It was Christmas morning in 2021 when, on behalf of 8 billion current humans, 10,000 future observers, 20,000 engineers and technicians, 100 scientists worldwide, and three space agencies, the greatest telescope ever made took off from Europe’s Spaceport on an Ariane 5 rocket in the French Guiana, South America.

The idea for a new telescope to replace the Hubble Telescope began in 1989 at a Next Generation Space Telescope Workshop at the Space Telescope Science Institute. Nearly 35 years later, the dream became reality when early results from the James Webb Space Telescope (JWST) started to be revealed and talked about with incredible images based on the telescope’s ability to observe infrared light.  

On Thursday night, the UNM Department of Physics & Astronomy hosted Nobel Prize winner John Mather who presented a talk, Opening the Infrared Treasure Chest with JWST,  to a captive audience that spilled over into adjacent rooms at The University of New Mexico’s Physics & Astronomy and Interdisciplinary Building (PAÍS).

Mather, a senior astrophysicist in the Observational Cosmology Laboratory located at NASA's Goddard Space Flight Center, Greenbelt, Md., led the JWST science team as Senior Project Scientist (1995-2023) for the Webb telescope and represented the scientific interests within the project management. He won the 2006 Nobel Prize for Physics, chosen by the Royal Swedish Academy of Sciences, and shares the prize with George F. Smoot of the University of California for their work using the COBE satellite to measure the heat radiation from the Big Bang.

During his nearly hour-long talk, Mather, who was in town for several speaking engagements, answered various questions and discussed the astronomy-related milestones achieved throughout the decades.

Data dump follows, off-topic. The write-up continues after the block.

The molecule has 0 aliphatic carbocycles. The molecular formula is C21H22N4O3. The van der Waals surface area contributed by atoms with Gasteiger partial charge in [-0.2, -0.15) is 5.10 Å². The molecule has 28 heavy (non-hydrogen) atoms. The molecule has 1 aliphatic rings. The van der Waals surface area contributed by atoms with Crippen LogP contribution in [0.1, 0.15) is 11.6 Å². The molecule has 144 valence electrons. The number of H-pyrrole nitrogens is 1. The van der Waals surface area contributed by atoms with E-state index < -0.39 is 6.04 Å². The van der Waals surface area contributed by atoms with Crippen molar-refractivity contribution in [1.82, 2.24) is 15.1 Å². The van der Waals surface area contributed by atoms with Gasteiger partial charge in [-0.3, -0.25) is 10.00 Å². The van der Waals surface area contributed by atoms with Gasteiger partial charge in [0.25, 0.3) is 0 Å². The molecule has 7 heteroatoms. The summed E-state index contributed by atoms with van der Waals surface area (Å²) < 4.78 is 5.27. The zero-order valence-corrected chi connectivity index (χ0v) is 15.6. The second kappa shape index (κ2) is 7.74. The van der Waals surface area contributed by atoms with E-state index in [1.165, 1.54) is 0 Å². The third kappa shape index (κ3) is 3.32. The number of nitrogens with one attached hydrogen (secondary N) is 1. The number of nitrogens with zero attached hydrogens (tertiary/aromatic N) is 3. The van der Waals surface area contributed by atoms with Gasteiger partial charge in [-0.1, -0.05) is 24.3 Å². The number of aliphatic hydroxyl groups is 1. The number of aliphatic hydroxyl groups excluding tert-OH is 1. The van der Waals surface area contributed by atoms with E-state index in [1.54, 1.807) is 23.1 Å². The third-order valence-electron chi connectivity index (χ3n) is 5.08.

“I'm aiming to communicate with the non-astronomers, people who like what we're talking about but don't know all the stories,” Mather said. “I try to tell the stories of how did we learn about the history of the universe? What does it mean? How far can we go? Are we alone? Everybody wants to know these answers and a little about how I got to be a scientist, too?”

So, are we alone?

“Well, I don't think so. I think not because the universe is very large, and there's a hundred billion stars in our galaxy,” answered Mather. “We know that most stars have planets. Most, about 20% of them, are about the right size. It could be like race. So, there has got to be something out there. Unless life requires a completely unlikely miracle. Otherwise, I would call it a thermodynamic imperative that it will always occur given a chance. That's my guess, but I don't know.”

How did we get here?

“I don't know. But there are some parts I can tell you about from biology,” Mather said. “When I was six years old, my dad told me that we are made out of cells with chromosomes and genes and all that. Why did he tell me that? Because he was a geneticist studying dairy cows. So that got my attention. And you know, your fate is determined by something you can't see, and it's not just where you're born and who your parents are, but a lot of things you can't see. So, that's a mystery.”

How far can we go?

“Well, not as far as you wish. If you saw on television that we exploded on another planet and got out of our spaceship, I'm sorry – but we can go to Mars,” Mather deadpanned. “We can't get you back yet because we cannot yet get fuel on the surface of Mars, to lift off again. This is our hard engineering project. And some people will go, anyway. You're laughing. Some people – we want them to go.”

As for JWST itself, Mather discussed how scientists know the story of the expanding universe (AKA Big Bang), how JWST was built, and what scientists have been able to find out following its deployment, which essentially began about 30 minutes after the launch in Dec. 2021 when JWST’s solar unique solar array unfolded and mission scientists acknowledged that the array was providing power to the observatory.

“We’re seeing farther out than ever before, and farther back in time than ever before, and the first galaxies aren’t quite what we expected,” Mather said. “We’re learning about the first supermassive black holes and how they grow. We’re seeing inside dust clouds to discover how stars are born, observing planets around other stars, and measuring their chemistry. So far, there’s no Earth 2.0, but astronomers are hoping to find one with the next generation of telescopes. The pictures are magnificent!”